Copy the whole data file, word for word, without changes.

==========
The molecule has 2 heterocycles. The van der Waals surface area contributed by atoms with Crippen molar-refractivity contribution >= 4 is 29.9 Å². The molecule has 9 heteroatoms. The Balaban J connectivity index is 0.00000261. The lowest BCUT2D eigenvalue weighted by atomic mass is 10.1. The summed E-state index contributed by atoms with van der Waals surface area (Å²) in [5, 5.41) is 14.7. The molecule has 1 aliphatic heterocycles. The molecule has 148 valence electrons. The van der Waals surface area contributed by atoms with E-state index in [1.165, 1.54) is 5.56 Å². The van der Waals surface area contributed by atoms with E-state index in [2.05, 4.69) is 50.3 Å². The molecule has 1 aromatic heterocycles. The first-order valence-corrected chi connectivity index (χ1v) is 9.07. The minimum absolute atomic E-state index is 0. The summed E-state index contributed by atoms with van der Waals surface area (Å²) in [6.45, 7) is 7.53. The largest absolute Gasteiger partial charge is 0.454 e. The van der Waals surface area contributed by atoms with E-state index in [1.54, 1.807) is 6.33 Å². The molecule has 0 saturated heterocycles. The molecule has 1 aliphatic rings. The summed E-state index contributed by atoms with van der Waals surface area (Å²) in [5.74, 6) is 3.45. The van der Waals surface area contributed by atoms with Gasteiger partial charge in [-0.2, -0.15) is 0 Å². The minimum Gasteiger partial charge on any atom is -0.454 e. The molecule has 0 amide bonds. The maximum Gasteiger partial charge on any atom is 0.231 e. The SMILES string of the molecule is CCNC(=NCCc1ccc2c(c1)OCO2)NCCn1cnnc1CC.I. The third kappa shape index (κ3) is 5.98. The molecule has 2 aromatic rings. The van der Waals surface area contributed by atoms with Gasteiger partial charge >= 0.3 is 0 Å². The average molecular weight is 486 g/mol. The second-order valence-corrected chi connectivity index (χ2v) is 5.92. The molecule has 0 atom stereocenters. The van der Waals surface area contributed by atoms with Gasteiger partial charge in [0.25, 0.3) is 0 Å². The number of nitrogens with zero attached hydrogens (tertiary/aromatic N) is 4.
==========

The molecule has 2 heterocycles. The van der Waals surface area contributed by atoms with Crippen molar-refractivity contribution >= 4 is 29.9 Å². The molecule has 9 heteroatoms. The Balaban J connectivity index is 0.00000261. The lowest BCUT2D eigenvalue weighted by atomic mass is 10.1. The summed E-state index contributed by atoms with van der Waals surface area (Å²) in [5, 5.41) is 14.7. The molecule has 1 aliphatic heterocycles. The molecule has 148 valence electrons. The van der Waals surface area contributed by atoms with E-state index in [1.165, 1.54) is 5.56 Å². The van der Waals surface area contributed by atoms with E-state index in [2.05, 4.69) is 50.3 Å². The molecule has 1 aromatic heterocycles. The first-order valence-corrected chi connectivity index (χ1v) is 9.07. The minimum absolute atomic E-state index is 0. The summed E-state index contributed by atoms with van der Waals surface area (Å²) in [6.45, 7) is 7.53. The largest absolute Gasteiger partial charge is 0.454 e. The van der Waals surface area contributed by atoms with E-state index in [1.54, 1.807) is 6.33 Å². The molecule has 0 saturated heterocycles. The molecule has 1 aliphatic rings. The summed E-state index contributed by atoms with van der Waals surface area (Å²) in [5.74, 6) is 3.45. The van der Waals surface area contributed by atoms with Gasteiger partial charge in [-0.2, -0.15) is 0 Å². The minimum Gasteiger partial charge on any atom is -0.454 e. The molecule has 0 amide bonds. The maximum Gasteiger partial charge on any atom is 0.231 e. The SMILES string of the molecule is CCNC(=NCCc1ccc2c(c1)OCO2)NCCn1cnnc1CC.I. The third kappa shape index (κ3) is 5.98. The molecule has 2 aromatic rings. The van der Waals surface area contributed by atoms with Gasteiger partial charge >= 0.3 is 0 Å². The average molecular weight is 486 g/mol. The second-order valence-corrected chi connectivity index (χ2v) is 5.92. The molecule has 0 atom stereocenters. The van der Waals surface area contributed by atoms with Gasteiger partial charge in [0.25, 0.3) is 0 Å². The number of nitrogens with zero attached hydrogens (tertiary/aromatic N) is 4.